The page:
I came across this book by Daniel Stern, best known for his psychoanalytic investigations of the infant, where he discusses this subject I was previously noodling. I was thinking about clock time as opposed to Bergson’s notion of duration. Stern talks more of the Greek notions of chronos and kairos. Pretty much the same things, I think. From the perspective of the former, the latter doesn’t exist. Kairos, from the perspective of chronos, is that now moment that is always disappearing. You say “now” and that “now” even in the saying has already slipped by.
But it’s in kairos, Stern says, that things happen. Also this is where subjectivity unfolds, however silently or unconsciously. I think he is right about that—the self’s experience of the self must unfold in that disappearing now; there’s no other place for it to do so. Even the memory of something for the subject must appear in the now moment and the same with anticipations of the future.
So how to get into touch with that. In psychoanalytic sessions, to try to get in touch with that, Stern developed the “micro-analytic interview.” Before he gave it that mysterious name, in practice in his office, he spoke of it with his clients as the “breakfast interview.” He would ask, “What did you experience this morning at breakfast?” Mostly, clients would say, “What? Not much.” But then Stern asked questions designed to get the client to move from what the had done (not much) to his or her affective experience of what had been going on beyond and behind or right below the surface of that “not much.”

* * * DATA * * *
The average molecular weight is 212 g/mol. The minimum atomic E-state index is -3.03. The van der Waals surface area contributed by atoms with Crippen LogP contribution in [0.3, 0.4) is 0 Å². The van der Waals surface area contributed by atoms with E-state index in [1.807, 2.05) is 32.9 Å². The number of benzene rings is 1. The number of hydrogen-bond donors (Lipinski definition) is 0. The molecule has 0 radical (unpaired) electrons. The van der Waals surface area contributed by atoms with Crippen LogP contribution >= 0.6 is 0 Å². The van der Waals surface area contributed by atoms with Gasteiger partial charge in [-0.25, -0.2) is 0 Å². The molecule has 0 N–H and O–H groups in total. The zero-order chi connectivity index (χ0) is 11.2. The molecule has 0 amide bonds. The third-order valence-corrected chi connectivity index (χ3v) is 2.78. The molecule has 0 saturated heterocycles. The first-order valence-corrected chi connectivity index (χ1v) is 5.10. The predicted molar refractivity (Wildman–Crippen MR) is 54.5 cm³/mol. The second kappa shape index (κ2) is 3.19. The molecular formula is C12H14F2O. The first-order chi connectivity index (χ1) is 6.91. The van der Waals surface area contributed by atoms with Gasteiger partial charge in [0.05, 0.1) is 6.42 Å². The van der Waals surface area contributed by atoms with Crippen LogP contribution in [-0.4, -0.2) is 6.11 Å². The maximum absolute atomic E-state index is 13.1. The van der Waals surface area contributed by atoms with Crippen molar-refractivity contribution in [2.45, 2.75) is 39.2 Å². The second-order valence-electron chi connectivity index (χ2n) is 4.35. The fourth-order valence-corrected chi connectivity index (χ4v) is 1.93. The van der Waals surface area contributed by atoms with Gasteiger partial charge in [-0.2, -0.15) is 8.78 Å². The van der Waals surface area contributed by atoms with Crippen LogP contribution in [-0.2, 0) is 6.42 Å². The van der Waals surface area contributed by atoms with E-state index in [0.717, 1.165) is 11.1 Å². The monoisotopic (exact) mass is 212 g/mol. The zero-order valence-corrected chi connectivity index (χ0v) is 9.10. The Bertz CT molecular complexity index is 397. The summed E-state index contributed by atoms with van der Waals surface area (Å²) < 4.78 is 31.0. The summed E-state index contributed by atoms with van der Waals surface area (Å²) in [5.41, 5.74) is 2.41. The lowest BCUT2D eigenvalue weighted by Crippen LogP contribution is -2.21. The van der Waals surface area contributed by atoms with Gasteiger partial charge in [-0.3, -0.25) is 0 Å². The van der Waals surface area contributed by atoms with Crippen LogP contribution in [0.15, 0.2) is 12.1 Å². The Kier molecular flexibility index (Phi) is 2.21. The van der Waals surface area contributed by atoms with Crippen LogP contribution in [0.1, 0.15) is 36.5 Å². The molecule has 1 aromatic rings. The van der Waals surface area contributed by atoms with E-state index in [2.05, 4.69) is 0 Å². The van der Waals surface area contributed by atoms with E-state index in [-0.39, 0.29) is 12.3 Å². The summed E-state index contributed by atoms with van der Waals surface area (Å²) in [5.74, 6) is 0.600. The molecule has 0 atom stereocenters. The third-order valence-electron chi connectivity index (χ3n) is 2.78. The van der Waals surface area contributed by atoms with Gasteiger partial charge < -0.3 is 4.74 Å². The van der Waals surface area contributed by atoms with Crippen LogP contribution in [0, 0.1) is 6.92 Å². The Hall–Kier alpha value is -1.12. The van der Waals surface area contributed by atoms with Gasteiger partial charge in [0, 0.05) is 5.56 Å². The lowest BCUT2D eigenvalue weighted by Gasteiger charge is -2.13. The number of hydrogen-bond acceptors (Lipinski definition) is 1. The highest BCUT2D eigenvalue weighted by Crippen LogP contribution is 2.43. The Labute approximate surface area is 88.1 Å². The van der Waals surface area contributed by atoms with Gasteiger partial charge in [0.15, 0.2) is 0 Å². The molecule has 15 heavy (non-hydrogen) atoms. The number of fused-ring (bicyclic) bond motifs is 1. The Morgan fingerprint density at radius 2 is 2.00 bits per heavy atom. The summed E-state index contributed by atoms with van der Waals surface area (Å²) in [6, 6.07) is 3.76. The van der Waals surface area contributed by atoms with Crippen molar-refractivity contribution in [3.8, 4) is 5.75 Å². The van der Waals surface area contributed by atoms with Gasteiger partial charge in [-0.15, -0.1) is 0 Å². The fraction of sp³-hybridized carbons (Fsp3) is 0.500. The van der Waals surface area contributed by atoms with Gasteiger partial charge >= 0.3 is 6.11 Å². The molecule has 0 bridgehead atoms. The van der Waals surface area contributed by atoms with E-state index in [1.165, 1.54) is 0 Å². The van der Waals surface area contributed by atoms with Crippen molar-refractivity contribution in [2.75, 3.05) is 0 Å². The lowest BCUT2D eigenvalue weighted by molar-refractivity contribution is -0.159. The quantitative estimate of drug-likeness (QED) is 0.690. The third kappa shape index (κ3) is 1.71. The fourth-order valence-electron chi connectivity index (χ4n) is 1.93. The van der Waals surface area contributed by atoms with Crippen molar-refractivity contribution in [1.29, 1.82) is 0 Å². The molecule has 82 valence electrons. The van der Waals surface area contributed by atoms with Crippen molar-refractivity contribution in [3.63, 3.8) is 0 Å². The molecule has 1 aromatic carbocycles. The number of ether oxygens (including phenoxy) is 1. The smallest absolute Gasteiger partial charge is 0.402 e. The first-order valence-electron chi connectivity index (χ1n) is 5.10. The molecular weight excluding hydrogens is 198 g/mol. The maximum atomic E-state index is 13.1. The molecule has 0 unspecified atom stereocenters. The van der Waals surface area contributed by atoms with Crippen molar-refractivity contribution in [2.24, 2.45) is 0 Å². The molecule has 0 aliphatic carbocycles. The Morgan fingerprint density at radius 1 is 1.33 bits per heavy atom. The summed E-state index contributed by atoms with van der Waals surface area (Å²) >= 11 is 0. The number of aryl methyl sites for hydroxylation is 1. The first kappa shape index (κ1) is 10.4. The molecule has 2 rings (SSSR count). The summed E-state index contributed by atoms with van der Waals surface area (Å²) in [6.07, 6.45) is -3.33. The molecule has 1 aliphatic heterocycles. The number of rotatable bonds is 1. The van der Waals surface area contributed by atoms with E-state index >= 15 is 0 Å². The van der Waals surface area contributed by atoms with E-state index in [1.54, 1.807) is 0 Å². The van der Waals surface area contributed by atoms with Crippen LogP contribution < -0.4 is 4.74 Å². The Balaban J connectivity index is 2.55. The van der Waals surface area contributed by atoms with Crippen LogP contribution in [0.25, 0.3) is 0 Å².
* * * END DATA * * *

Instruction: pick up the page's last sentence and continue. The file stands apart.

For example, I think I may go through a pretty thick subjective or affect laden “moment” just making coffee. Sometimes, yes, I do this distractedly or mechanically, with my mind elsewhere, but right below the surface of that I am aware that I don’t really like making the coffee. For one thing, making coffee is for me a really repetitious act. I get tired of the repetition. First the cleaning out the remains of the previously made coffee; then he counting out of all those scoops. Doing that requires I find the scoop to do the scooping with.
Sometimes the scoop is not there. Usually it’s right there in the bag with the coffee beans. Sometimes though it isn’t. Any why I must wonder do I buy coffee beans rather than pre-ground coffee when I leave the scoop in the bag of beans and that means in turn that the beans are getting all dried out, since I usually don’t close the package tightly. When the scoop is not there I get irritated because the scoop is lost. And there I feel frustrated because lately it seems I am all the time losing things. I have not yet mastered this really good idea: a place for everything and everything in its place.
Well, this is just a start of how things might look from the perspective of kiaros. I haven’t made the coffee yet, much less made breakfast.
I am wondering how this subjective interview thing might work from the perspective of teaching writing. Or what the implications of what it might be for the teaching of writing.